The script seemed solid enough but if you’ve hung out in forums and discussion boards in the past two years or so, some arguments will seem familiar to you.

And while I consider myself quite competent when it comes to comic book mythology (thanks to those Marvel playing cards that I used to pore over when I was in high school), the Marvel Cinematic Universe can be quite overwhelming to newcomers. But of you really, really want to be able to understand the final installment in MCU’s third phase — that’s Avengers: Endgame in plain talk, the Russo Brothers recently shared that you need to watch at least these four movies, just to be on the same page. 

All in all, “Switched” will make you frustrated because it had lead characters that you will completely fall in love with, a villainess you can’t completely hate and a story that makes you want more. I’m not completely 100 percent okay with the ending because my heart is still mourning but I would rewatch this series for many more times in the future, for sure because its just so good.  

Bundy will forever be etched in history as one of the most notorious serial killers in history because he is the poster boy for the saying that one should not judge a book by its cover. The evil that he has committed and his obvious pride at what he has accomplished is a terrifying wake up call that transcends generations. As much as I would want to judge him with compassion, it would be far too difficult to do so, knowing what he has done and what future he deprived those women of when he ended their lives. Still, he may have gotten his wish in the end. He made a name for himself alright, only, not as a revered public figure, but rather a reviled character that nightmares are made of.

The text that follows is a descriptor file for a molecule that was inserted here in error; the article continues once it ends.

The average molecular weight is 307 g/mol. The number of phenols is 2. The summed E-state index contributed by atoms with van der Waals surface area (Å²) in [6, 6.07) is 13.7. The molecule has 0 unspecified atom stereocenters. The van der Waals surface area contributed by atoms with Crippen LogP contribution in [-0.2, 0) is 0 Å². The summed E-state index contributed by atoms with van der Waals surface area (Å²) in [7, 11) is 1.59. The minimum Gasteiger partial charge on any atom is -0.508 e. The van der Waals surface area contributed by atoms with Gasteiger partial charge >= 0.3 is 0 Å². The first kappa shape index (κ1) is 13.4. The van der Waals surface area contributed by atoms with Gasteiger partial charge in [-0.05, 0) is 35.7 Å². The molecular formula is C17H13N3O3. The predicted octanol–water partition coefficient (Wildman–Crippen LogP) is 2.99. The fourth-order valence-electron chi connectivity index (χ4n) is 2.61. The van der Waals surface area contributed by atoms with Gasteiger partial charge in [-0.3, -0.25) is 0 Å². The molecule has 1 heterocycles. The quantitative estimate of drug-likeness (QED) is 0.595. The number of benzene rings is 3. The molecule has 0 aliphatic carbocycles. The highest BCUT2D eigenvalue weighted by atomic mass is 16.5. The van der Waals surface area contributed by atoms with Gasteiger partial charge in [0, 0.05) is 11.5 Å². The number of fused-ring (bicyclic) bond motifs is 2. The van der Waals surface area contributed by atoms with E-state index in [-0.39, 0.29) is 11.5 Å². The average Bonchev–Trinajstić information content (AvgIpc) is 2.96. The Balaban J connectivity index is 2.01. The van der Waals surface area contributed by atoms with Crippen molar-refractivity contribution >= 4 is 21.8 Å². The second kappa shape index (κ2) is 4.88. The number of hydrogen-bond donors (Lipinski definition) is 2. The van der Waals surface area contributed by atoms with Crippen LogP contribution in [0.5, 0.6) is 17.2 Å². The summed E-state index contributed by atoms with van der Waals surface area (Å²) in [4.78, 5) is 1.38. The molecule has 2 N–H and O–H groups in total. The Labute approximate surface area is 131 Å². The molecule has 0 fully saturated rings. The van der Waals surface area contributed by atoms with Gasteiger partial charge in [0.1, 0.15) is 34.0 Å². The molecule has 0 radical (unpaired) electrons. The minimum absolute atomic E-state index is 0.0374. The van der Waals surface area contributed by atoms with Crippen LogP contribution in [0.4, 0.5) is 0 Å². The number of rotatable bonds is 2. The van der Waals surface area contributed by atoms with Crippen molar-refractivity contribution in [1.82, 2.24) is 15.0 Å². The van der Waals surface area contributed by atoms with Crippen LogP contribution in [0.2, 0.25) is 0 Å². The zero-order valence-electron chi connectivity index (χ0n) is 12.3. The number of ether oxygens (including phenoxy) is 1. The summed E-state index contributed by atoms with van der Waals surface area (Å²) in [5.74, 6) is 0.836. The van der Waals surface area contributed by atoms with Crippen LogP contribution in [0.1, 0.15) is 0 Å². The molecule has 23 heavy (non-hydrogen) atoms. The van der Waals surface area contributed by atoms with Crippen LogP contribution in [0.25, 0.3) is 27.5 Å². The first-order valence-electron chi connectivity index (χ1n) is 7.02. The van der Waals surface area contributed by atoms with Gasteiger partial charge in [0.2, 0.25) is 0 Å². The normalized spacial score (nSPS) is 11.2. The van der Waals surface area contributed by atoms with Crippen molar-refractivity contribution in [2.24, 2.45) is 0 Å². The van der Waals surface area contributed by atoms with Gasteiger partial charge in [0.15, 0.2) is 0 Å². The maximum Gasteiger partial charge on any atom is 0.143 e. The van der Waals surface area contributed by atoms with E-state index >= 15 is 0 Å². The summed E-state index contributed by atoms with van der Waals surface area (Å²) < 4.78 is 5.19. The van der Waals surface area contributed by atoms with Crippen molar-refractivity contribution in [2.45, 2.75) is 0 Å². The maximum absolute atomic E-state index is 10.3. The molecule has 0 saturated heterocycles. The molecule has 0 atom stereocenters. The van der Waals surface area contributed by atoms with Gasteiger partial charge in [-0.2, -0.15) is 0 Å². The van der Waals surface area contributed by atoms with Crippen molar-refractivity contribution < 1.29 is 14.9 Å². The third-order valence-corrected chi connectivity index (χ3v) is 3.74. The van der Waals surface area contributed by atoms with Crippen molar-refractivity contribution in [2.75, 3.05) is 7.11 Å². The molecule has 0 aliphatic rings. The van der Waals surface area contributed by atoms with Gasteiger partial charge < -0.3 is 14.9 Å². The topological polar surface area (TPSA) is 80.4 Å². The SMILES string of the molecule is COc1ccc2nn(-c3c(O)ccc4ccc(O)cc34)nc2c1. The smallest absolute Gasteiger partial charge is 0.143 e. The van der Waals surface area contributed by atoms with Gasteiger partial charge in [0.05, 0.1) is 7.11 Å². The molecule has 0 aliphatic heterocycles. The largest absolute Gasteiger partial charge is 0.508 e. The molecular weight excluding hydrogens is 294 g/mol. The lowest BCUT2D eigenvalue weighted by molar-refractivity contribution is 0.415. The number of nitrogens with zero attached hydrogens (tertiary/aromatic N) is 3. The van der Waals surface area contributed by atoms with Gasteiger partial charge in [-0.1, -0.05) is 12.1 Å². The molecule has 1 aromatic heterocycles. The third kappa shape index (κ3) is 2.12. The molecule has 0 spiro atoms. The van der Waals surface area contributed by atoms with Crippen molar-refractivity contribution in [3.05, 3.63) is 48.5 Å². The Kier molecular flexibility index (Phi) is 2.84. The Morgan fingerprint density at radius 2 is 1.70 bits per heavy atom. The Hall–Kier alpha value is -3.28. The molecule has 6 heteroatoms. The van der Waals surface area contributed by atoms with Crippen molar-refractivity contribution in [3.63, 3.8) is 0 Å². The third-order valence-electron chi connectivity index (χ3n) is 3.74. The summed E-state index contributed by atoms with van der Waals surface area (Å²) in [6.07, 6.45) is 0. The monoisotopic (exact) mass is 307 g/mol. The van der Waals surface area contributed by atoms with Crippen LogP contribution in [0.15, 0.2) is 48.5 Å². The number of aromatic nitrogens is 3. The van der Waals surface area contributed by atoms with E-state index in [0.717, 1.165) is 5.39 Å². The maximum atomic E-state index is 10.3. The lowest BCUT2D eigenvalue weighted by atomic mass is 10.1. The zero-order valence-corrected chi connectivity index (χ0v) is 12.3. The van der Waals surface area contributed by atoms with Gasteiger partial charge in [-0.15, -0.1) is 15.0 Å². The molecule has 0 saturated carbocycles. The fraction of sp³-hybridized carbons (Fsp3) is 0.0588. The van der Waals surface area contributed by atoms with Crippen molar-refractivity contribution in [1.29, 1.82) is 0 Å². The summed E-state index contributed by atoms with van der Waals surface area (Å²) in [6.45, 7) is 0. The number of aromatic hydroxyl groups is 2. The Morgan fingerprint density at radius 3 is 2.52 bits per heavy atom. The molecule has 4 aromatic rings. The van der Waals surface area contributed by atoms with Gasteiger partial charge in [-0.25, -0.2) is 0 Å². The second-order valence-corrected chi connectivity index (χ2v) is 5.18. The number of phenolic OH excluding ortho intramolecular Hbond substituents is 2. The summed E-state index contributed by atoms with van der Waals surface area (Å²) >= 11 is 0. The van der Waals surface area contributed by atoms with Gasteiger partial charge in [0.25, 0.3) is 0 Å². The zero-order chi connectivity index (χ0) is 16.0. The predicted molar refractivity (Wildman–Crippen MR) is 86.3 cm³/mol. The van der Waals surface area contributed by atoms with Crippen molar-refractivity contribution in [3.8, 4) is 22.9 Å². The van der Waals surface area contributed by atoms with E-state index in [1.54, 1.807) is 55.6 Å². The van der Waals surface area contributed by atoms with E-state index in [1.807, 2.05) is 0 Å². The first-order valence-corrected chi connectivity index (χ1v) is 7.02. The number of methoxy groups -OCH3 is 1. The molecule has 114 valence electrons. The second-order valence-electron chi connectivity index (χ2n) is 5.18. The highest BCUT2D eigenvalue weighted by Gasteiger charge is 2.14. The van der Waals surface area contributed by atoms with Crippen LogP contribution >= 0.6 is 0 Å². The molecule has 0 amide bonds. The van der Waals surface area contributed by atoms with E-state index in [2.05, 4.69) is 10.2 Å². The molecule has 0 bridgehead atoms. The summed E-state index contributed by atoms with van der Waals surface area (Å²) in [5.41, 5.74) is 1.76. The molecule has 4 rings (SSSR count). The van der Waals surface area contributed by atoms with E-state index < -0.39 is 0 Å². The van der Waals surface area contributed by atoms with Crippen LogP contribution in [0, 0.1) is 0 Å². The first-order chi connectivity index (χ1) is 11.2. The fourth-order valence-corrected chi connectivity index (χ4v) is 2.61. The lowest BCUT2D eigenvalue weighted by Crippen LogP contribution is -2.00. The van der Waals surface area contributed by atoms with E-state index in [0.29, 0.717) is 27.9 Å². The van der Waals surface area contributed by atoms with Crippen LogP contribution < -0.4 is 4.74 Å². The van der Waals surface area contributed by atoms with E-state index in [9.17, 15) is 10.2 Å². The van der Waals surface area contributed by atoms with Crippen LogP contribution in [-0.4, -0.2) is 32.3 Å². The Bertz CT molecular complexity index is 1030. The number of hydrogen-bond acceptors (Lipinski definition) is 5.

All in all, Rampant had great production value and practical effects that worked. The politics outweighed the horror and action parts but the final 30 minutes more than amped up the excitement value of the film. Rampant was a good movie and while it had a similar premise as Kingdom, the two productions could not be compared. They own had their unique styles of storytelling that worked well for their platform. 

I was touched by the message of The Room, a manifestation of Tommy’s dream of having a world where everybody loved everybody. It was a conversation about being accepted fully and unconditionally, despite outward appearances, and despite being different. I salute Tommy for following his dreams even though nobody really believed in him. I’m happy he found a true believer in Franco. It takes a lot of courage and confidence to do something while being faced with everyone’s ridicule and I’m happy that this “documentary” was able to show Tommy’s heart, even if it not reveal his true identity. 

I liked that this film was about a disaster but it was more about people. While most films who deal with an ensemble cast often sacrifice the character building for the sake of balancing the exposure of the stars, DW made sure that audiences establish a connection with each of the characters before it dished out the disaster.(This film also had Dylan O’Brien and Kate Hudson in the cast)